Crop producers in the Upper Midwest that are facing either prevented planting or crop replant situations should contact their crop insurance agent for more details on the prevented planting and replant options with various crop insurance policies. The USDA Risk Management Agency (RMA) has some very good crop insurance information and fact sheets available on the agency’s web site at: http://www.rma.usda.gov/aboutrma/fields/mn_rso/. The University of Minnesota Extension Service also has some good information available on hail and flooding damage to crops on their web site at: http://www.extension.umn.edu/agriculture/crops/hail-and-flooding/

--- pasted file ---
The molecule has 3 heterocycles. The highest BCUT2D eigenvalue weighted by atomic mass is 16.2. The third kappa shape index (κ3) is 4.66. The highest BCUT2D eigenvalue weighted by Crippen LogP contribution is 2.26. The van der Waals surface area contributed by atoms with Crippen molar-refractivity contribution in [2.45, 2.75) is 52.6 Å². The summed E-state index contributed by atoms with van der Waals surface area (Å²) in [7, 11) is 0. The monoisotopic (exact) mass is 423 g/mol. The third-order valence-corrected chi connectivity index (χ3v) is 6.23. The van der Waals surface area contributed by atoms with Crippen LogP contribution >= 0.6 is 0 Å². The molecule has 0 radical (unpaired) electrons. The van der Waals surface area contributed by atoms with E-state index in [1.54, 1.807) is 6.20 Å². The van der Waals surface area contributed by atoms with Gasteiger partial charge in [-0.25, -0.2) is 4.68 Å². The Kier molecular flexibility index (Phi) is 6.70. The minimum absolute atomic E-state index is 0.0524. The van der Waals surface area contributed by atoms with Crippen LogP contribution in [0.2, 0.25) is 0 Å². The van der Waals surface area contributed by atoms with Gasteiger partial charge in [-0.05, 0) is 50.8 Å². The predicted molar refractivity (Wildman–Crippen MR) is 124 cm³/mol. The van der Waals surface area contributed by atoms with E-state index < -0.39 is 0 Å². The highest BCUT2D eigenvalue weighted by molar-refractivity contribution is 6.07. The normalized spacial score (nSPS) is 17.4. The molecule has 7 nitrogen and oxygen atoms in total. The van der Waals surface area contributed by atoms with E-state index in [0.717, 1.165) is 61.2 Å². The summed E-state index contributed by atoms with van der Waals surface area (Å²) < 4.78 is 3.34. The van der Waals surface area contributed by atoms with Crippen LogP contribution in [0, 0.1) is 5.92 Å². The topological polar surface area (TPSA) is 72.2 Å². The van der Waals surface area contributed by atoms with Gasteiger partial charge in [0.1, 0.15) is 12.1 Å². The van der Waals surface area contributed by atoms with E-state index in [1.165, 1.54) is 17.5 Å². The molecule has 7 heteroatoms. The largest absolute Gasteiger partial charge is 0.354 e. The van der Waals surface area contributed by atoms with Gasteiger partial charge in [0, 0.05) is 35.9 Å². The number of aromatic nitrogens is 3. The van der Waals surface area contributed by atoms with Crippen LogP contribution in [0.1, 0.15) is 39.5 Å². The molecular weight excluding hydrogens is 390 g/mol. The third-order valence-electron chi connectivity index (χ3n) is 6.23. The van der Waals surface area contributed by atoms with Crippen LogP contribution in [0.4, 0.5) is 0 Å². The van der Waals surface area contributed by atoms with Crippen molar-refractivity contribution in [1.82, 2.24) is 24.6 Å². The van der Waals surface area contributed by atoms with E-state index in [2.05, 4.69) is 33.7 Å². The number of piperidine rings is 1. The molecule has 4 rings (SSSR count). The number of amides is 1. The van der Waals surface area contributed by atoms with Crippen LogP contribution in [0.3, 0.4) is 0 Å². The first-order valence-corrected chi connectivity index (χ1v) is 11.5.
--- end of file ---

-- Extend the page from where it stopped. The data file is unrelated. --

Even though parts of the Upper Midwest have been dealing with severe storms and excessive rainfall, which has caused some crop damage, most areas have benefitted from the warmer temperatures and rainfall in the first half of June, which have provided very favorable growing conditions. According to data from the Minnesota State Climatology Office, the statewide average temperature in Minnesota for the first half of June was approximately 69 degrees F., which was the third warmest temperature on record for that period, trailing only 1933 and 1988.